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Zahedi-Spung LD, Raghuraman N, Macones GA, Cahill AG, Rosenbloom JI. Neonatal morbidity and mortality by mode of delivery in very preterm neonates. Am J Obstet Gynecol. 2021 Jul 28:S0002-9378(21)00827-9.

Background: The safest mode of delivery for very preterm infants is an ongoing topic of debate. There are many reasons for cesarean delivery (CD) in extremely preterm and very preterm infants, including labor, fetal distress, maternal indications, and malpresentation.

Objectives: This study aimed to determine whether CD is associated with significantly improved neonatal morbidity.

Study design: This study is a retrospective cohort study of all singleton pregnancies delivered at 22.0 – 29.0 weeks gestation between 2010 and 2015 admitted for preterm labor (PTL) or preterm premature rupture of membranes (PPROM), excluding neonates with a delivery weight ≤ 500 grams, multiple gestations, intrauterine fetal demise, and induction terminations. The primary outcome for the study was a neonatal morbidity composite (APGAR < 5 at 5 min, prolonged ventilation (>28 days), intraventricular hemorrhage, necrotizing enterocolitis, coagulopathy, discharged on home ventilator support, or discharged with enteric feeding tube). CD was performed for standard obstetric indications. Regression models were used adjusting for nulliparity, delivery year, and presentation at time of delivery to determine whether CD is associated with neonatal morbidity or neonatal death.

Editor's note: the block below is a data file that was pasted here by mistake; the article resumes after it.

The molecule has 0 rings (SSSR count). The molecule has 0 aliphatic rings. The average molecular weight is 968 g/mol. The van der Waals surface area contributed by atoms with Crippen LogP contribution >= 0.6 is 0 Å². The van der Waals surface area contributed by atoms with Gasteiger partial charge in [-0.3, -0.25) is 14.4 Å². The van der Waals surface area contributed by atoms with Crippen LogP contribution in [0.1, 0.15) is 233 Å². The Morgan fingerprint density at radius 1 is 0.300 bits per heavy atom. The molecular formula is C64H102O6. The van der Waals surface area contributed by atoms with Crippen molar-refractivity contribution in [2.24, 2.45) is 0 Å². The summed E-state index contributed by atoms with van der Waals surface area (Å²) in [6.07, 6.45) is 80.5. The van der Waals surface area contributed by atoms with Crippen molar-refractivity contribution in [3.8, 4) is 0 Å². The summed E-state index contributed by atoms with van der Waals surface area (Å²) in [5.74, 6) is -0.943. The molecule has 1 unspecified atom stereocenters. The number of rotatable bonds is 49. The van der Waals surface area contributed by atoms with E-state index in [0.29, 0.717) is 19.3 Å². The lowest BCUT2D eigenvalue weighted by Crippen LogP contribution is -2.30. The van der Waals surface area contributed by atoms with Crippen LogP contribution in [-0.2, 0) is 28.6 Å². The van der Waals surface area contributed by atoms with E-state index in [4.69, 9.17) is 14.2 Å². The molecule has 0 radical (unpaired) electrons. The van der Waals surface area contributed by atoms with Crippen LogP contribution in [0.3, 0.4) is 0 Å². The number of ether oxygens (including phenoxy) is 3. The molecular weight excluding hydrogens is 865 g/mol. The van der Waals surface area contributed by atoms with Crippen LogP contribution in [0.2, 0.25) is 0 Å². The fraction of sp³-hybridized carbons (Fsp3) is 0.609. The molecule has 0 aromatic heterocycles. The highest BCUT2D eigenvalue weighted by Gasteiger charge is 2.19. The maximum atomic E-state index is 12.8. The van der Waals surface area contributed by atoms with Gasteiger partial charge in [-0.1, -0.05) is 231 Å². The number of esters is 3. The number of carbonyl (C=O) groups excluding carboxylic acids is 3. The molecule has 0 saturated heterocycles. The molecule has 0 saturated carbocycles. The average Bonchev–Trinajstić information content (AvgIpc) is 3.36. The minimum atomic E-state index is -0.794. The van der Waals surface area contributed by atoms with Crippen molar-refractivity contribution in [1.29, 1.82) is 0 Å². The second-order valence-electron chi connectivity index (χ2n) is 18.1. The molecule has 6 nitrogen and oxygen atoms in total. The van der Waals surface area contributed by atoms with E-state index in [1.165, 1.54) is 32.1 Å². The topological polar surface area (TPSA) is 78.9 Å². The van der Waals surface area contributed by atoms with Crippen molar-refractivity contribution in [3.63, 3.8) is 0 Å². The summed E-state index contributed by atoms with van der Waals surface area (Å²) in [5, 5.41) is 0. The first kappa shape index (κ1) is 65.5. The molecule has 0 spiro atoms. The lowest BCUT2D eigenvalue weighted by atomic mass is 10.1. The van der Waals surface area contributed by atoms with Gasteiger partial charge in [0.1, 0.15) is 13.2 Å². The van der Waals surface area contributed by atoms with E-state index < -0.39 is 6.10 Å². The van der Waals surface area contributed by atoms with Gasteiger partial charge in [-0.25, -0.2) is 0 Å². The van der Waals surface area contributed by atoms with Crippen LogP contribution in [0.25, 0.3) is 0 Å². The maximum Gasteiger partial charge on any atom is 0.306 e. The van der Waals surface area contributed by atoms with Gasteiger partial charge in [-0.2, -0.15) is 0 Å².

Results: There were 271 eligible deliveries, 128 cesarean deliveries and 143 vaginal deliveries. The CD group had fewer nulliparous patients and more fetuses that presented breech at time of delivery. Overall composite neonatal morbidity occurred in 202/271 (74.5%) of deliveries and mortality occurred in 7/271 (2.58%) of deliveries. When adjusting for nulliparity, delivery year, and fetal presentation at time of delivery, CD was associated decreased risk of death in the delivery room or within 24 hours of delivery (aRR 0.18, 95% CI 0.05, 0.63, p=0.03). CD was also associated with increased use of exogenous surfactant (aRR 1.20, 95% CI 1.05, 1.38, p=0.01) and bag mask ventilation (aRR 1.17, 95% CI 1.01, 1.37, p=0.03). and In a secondary analysis looking only at patients receiving a complete course of steroids, there were no differences in composite morbidity or mortality.

Conclusion: CD performed for standard obstetric indications in very preterm neonates is associated with a decreased risk of a death in the delivery room or within 24 hours of delivery but is not associated with improvement in morbidity or mortality overall.

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